Solve Eigenvalue of Complex Matrix
Date: 7/17/96 at 23:1:59 From: Shuichi Suga, Toshiba Subject: Re: Solve Eigenvalue of Complex Matrix Dear Dr.Anthony, I have heard of two methods to solve the eigenvalues of complex matrices. These are the Hause-Gibbson method and the Jacobi method. Usually the Hause-Gibbson method is the good way to solve eignenvalues and in the case of Hermite matrices, the Jacobi method is preferred. If you could, please send me information about the above two methods. Regards, Shuichi Suga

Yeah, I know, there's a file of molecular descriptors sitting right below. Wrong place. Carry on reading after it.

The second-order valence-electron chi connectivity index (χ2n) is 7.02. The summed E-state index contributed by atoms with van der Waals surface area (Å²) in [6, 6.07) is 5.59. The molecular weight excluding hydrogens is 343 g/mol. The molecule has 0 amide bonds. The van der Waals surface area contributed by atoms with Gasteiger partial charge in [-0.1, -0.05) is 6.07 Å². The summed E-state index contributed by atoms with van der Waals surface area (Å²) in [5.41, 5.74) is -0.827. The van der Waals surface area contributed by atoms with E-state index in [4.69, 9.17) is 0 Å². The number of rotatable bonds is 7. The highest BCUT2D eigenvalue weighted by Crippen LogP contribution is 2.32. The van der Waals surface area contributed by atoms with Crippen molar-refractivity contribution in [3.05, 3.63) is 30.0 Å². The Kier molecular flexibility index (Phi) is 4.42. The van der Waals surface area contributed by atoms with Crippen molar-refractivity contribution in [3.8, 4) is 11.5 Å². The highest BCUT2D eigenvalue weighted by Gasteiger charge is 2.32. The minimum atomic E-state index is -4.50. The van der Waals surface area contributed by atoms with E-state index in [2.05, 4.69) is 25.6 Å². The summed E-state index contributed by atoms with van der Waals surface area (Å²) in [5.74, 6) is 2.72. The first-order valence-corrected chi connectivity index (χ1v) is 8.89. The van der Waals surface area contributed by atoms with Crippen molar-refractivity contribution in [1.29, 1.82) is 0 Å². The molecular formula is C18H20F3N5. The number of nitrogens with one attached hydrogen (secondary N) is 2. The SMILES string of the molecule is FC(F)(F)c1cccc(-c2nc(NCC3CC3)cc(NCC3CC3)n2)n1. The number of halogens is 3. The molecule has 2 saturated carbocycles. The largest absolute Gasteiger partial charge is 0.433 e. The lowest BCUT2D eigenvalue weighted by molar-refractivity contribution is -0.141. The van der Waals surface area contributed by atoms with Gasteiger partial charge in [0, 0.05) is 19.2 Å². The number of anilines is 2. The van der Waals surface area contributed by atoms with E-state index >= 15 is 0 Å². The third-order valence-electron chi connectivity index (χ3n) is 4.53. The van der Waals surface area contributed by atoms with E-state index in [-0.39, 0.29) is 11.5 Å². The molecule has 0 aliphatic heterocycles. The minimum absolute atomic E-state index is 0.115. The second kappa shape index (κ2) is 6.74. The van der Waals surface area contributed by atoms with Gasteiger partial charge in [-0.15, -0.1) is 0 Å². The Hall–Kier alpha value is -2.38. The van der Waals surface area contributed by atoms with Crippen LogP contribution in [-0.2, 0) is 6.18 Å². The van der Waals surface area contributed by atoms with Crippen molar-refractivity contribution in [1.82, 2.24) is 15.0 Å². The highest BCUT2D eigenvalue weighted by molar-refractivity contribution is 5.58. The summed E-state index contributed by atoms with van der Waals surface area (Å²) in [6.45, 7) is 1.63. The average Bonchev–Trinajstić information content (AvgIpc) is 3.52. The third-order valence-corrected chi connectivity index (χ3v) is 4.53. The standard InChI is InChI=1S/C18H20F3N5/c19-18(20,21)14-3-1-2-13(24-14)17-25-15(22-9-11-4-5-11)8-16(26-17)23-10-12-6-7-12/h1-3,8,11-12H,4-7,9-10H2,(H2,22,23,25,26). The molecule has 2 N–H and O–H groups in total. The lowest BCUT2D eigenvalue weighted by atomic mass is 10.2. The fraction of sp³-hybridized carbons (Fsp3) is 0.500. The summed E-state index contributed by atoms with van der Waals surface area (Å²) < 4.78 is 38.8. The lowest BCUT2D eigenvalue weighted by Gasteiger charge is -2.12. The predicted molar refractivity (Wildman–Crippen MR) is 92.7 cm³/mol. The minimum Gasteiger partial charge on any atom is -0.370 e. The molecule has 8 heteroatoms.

Date: 7/19/96 at 16:10:49 From: Doctor Anthony Subject: Re: Solve Eigenvalue of Complex Matrix This is quite a big topic, and I think you would be well advised to have a textbook on advanced matrices ready on-hand. I will give you some of the background you need to know about Hermitian matrices, and complex eigenvalues, and work through one or two examples, but it would take more than a brief note from me to do justice to the subject. The complex conjugate of a matrix has all its elements the complex conjugates of the original matrix. Any real element will, of course, be unchanged. So if: A = |1+i 2 -i| then A* = |1-i 2 i| | 3 1-i 2+i| | 3 1+i 2-i| If A = A* the matrix will be real If A = -A* the matrix is imaginary since all its elements must be imaginary. A matrix is symmetric if A = A(t) where A(t) is the transpose of A. Such a matrix is necessarily square and has the leading diagonal as a line of symmetry. A matrix is skew-symmetric if A = -A(t) Such a matrix is also square, but the elements of the leading diagonal must all be zero. Hermitian and skew-Hermitian Matrices ------------------------------------- A matrix A is called Hermitian if A = A(*)(t) Example | 1 1+i i| |1-i 2 4| | -i 4 3| A matrix A is skew-Hermitian if A = -A(*)(t) In this case the elements of the leading diagonal can be either zero or purely imaginary. Example | i 1 1-i| | -1 0 i | |-1-i i 2i | To find the eigenvalues and eigenvectors when there are complex eigenvalues. If A = |1 -1 -1| |1 -1 0| |1 0 -1| The characteristic equation is |1-k -1 -1| | 1 -1-k 0| | 1 0 -1-k| which gives three roots k1 = -1, k2 = i, k3 = -i Using the first eigenvalue -1 and normalizing to unit length the corresponding eigenvector is (0, 1/sqrt(2), -1/sqrt(2)) Using the second eigenvalue i we get x=(1+i)y, and y = z Now, since some of the elements of the eigenvector are complex, when normalizing to unit length we use the generalized definition of distance and require (x*)x + (y*)y + (z*)z = 1 This gives x = (1+i)/2, y = 1/2 z = 1/2 [check: (1-i)/2 * (1+i)/2 + (1/2)(1/2) + (1/2)(1/2) = 2/4 + 1/4 + 1/4 = 1] For the third eigenvalue -i, we get x = (1-i)/2, y = 1/2, z=1/2 There has not been much difference in this working from that required when the roots of the characteristic equation are all real. The main difference was using (x*)(x) + (y*)(y) + (z*)(z) = 1 instead of x^2 + y^2 + z^2 = 1 when normalizing to unit eigenvector. Hermitian matrices ------------------ A real symmetric matrix A = A(t) is just the real counterpart of a Hermitian matrix A = (A*)(tr). Since the eigenvalues of a real symmetric matrix are always real, the corresponding results apply to Hermitian matrices, namely: (a) The eigenvalues of a Hermitian matrix are real. (b) For a Hermitian matrix of order n there are n mutually orthogonal eigenvectors irrespective of whether the eigenvalues are all different or not. Example A = | 1 1+i| This is Hermitian. |1-i 2 | Its characteristic equation is |1-k 1+i| = 0 |1-i 2-k| which gives k1 = 0 and k2 = 3 (both real) The normalized eigenvectors are with k=0 [-(1+i)/sqrt(3), 1/sqrt(3)] and with k=3 [(1+i)/sqrt(6), sqrt(2/3)] The scalar product of these will give zero, indicating that the eigenvectors are orthogonal. I have indicated briefly some of the properties of Hermitian matrices, and how complex eigenvalues should be treated. However, as I mentioned at the start, this is quite a big topic and you will need to refer to appropriate textbooks to get the full story. -Doctor Anthony, The Math Forum Check out our web site! http://mathforum.org/dr.math/
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